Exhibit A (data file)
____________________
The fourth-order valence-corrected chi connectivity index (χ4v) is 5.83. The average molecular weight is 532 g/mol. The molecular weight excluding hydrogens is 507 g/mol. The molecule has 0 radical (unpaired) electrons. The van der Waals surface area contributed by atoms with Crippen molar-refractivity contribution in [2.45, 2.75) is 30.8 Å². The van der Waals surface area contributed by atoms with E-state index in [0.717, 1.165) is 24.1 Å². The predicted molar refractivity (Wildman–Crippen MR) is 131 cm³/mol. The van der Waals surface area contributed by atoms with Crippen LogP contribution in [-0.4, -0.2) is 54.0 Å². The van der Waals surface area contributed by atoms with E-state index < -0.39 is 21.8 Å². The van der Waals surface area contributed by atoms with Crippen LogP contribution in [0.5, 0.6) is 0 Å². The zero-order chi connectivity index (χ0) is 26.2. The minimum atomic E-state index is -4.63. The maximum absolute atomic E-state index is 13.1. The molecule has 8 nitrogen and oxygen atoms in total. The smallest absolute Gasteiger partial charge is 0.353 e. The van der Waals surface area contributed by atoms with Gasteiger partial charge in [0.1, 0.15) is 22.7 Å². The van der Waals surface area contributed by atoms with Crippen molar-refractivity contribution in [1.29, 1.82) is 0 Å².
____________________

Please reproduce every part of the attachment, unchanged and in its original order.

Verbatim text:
The fourth-order valence-corrected chi connectivity index (χ4v) is 5.83. The average molecular weight is 532 g/mol. The molecular weight excluding hydrogens is 507 g/mol. The molecule has 0 radical (unpaired) electrons. The van der Waals surface area contributed by atoms with Crippen molar-refractivity contribution in [2.45, 2.75) is 30.8 Å². The van der Waals surface area contributed by atoms with E-state index in [0.717, 1.165) is 24.1 Å². The predicted molar refractivity (Wildman–Crippen MR) is 131 cm³/mol. The van der Waals surface area contributed by atoms with Crippen LogP contribution in [-0.4, -0.2) is 54.0 Å². The van der Waals surface area contributed by atoms with E-state index < -0.39 is 21.8 Å². The van der Waals surface area contributed by atoms with Crippen LogP contribution in [0.5, 0.6) is 0 Å². The zero-order chi connectivity index (χ0) is 26.2. The minimum atomic E-state index is -4.63. The maximum absolute atomic E-state index is 13.1. The molecule has 8 nitrogen and oxygen atoms in total. The smallest absolute Gasteiger partial charge is 0.353 e. The van der Waals surface area contributed by atoms with Gasteiger partial charge in [0.1, 0.15) is 22.7 Å². The van der Waals surface area contributed by atoms with Crippen molar-refractivity contribution in [1.29, 1.82) is 0 Å².